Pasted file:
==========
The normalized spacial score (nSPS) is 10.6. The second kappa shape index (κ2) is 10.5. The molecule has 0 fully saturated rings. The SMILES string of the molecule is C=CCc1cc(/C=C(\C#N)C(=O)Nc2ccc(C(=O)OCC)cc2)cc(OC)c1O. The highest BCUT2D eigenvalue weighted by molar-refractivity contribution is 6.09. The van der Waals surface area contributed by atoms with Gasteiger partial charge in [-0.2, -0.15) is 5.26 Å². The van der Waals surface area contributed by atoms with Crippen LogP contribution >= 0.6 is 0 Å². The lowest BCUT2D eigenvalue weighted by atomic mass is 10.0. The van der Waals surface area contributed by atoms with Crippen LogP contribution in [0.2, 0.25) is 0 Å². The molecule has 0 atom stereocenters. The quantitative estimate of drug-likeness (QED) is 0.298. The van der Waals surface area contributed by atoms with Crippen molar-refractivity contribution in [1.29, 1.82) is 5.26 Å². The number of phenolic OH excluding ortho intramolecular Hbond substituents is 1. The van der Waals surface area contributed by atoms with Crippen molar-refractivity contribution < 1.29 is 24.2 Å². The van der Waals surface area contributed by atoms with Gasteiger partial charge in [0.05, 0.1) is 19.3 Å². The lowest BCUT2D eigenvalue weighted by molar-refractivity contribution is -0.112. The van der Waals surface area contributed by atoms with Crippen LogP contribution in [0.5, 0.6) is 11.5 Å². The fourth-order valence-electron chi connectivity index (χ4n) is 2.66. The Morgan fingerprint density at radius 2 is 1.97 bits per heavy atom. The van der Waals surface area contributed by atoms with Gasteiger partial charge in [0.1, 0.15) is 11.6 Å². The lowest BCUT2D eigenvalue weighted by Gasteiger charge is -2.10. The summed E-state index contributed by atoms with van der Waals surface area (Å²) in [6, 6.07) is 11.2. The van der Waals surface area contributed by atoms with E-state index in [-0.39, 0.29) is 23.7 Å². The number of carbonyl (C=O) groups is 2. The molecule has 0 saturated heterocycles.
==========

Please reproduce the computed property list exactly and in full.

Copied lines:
The normalized spacial score (nSPS) is 10.6. The second kappa shape index (κ2) is 10.5. The molecule has 0 fully saturated rings. The SMILES string of the molecule is C=CCc1cc(/C=C(\C#N)C(=O)Nc2ccc(C(=O)OCC)cc2)cc(OC)c1O. The highest BCUT2D eigenvalue weighted by molar-refractivity contribution is 6.09. The van der Waals surface area contributed by atoms with Gasteiger partial charge in [-0.2, -0.15) is 5.26 Å². The van der Waals surface area contributed by atoms with Crippen LogP contribution >= 0.6 is 0 Å². The lowest BCUT2D eigenvalue weighted by atomic mass is 10.0. The van der Waals surface area contributed by atoms with Crippen LogP contribution in [0.2, 0.25) is 0 Å². The molecule has 0 atom stereocenters. The quantitative estimate of drug-likeness (QED) is 0.298. The van der Waals surface area contributed by atoms with Crippen molar-refractivity contribution in [1.29, 1.82) is 5.26 Å². The number of phenolic OH excluding ortho intramolecular Hbond substituents is 1. The van der Waals surface area contributed by atoms with Crippen molar-refractivity contribution < 1.29 is 24.2 Å². The van der Waals surface area contributed by atoms with Gasteiger partial charge in [0.05, 0.1) is 19.3 Å². The lowest BCUT2D eigenvalue weighted by molar-refractivity contribution is -0.112. The van der Waals surface area contributed by atoms with Crippen LogP contribution in [0.5, 0.6) is 11.5 Å². The fourth-order valence-electron chi connectivity index (χ4n) is 2.66. The Morgan fingerprint density at radius 2 is 1.97 bits per heavy atom. The van der Waals surface area contributed by atoms with Gasteiger partial charge in [0.1, 0.15) is 11.6 Å². The lowest BCUT2D eigenvalue weighted by Gasteiger charge is -2.10. The summed E-state index contributed by atoms with van der Waals surface area (Å²) in [6, 6.07) is 11.2. The van der Waals surface area contributed by atoms with E-state index in [-0.39, 0.29) is 23.7 Å². The number of carbonyl (C=O) groups is 2. The molecule has 0 saturated heterocycles.